The global 1500m silver medalist has got a further race scheduled in a road rematch against Americans Jenny Simpson and Morgan Uceny in the 5th Avenue Mile in New York on Sunday before she calls time on her season.

Jenny Meadows, on a rare outing overdistance, came a decent fourth in 4:44.99 to split the American girls behind the top two but Emma Pallant could finish only last way adrift in 4:53.45, still looking to find her way.

Harry Aikines-Ayreety and Christian Malcolm made a second one-two for Britain in the men’s dash in 10.27 and 10.45 secs respectively (1.5m/sec) ahead of makeshift sprinters Jeff Porter (Tiffany‘s husband) and Omo Osaghae, over to the flat from the high hurdles. From there on, however, it was all USA across the board.

Fresh from an electrifying 19.53 over 200m behind Yohan Blake in Brussels the previous night, Walter Dix had bundles of pace in his legs to tear away to a sizzling 14.65 secs (1.4m/sec, 10.11 through 100m) for a striking victory over the rare ‘straight’ 150m, as Marlon Devonish set a British best ever in 14.87 secs (10.19 at 100m) well behind in second. Arguably, this looks to form the Briton’s best distance on the quality of his runs over the last couple of years but such a shame he cannot translate his times into the 200m, having lost that final third that could render him a real force on international level.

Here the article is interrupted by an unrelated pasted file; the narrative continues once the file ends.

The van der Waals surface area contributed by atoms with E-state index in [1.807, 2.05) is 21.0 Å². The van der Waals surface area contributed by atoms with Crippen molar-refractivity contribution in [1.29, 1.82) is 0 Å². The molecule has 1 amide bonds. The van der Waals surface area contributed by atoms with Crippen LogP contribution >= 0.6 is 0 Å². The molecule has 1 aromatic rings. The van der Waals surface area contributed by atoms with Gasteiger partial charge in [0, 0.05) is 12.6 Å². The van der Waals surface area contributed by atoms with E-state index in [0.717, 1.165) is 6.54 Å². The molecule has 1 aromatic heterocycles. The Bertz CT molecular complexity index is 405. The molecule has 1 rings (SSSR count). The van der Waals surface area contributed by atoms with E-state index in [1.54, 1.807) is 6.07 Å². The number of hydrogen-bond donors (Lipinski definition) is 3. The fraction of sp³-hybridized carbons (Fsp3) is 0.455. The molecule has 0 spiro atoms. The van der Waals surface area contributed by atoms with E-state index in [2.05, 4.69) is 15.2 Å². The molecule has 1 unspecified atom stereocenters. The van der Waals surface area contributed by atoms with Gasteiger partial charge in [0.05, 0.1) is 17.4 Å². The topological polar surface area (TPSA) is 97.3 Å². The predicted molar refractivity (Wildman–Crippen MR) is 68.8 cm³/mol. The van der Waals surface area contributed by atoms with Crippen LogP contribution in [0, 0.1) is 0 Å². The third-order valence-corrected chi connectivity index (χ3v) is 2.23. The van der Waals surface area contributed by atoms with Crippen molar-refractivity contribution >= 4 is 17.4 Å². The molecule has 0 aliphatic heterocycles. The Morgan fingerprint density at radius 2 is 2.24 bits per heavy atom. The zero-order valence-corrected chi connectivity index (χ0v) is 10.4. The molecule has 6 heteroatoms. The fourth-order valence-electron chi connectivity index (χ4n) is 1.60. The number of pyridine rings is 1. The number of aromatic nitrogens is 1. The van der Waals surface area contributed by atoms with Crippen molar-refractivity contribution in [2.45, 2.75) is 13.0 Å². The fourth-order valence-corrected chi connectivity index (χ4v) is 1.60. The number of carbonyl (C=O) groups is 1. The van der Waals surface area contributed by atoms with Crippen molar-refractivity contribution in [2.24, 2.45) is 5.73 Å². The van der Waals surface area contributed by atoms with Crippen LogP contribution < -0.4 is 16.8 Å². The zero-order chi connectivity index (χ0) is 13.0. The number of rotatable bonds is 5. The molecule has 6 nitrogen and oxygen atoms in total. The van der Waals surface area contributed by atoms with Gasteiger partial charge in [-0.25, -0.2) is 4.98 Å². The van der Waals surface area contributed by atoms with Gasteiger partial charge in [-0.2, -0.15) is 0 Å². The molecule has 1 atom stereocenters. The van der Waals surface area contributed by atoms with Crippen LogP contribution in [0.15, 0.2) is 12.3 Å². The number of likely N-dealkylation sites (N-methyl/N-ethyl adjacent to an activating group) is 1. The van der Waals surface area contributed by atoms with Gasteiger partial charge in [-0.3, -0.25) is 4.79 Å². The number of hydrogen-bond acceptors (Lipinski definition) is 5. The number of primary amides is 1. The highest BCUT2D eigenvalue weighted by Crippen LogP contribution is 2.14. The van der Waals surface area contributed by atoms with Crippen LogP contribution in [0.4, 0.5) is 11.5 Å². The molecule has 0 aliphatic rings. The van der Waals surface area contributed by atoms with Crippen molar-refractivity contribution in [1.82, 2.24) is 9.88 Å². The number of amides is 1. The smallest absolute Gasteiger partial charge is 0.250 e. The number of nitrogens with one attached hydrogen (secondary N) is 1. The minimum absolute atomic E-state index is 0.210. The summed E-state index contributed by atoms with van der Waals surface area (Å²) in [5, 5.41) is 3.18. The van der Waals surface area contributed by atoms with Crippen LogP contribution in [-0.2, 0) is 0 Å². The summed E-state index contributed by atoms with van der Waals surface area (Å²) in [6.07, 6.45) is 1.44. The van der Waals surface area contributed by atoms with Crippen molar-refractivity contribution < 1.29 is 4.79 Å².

Rising young American Maurice Mitchell came third in 15.08 (10.22 at 100m) and James Ellington filled the last spot in a personal best of 15.18 (10.30 at 100m).

In the women’s version, new world 100m champion Carmelita Jeter made light work to dominate in 16.50 secs (1.5m/sec, 11.31 at 100m), a world best over a ‘straight’ 150m, as Anyika Onuora (16.90, 11.42 at 100m) and Abi Oyepitan (16.98, 11.48 at 100m) trailed a long way behind, with high hurdles Olympic champion Dawn Harper deputizing over the flat in 17.19 secs (11.62 at 100m).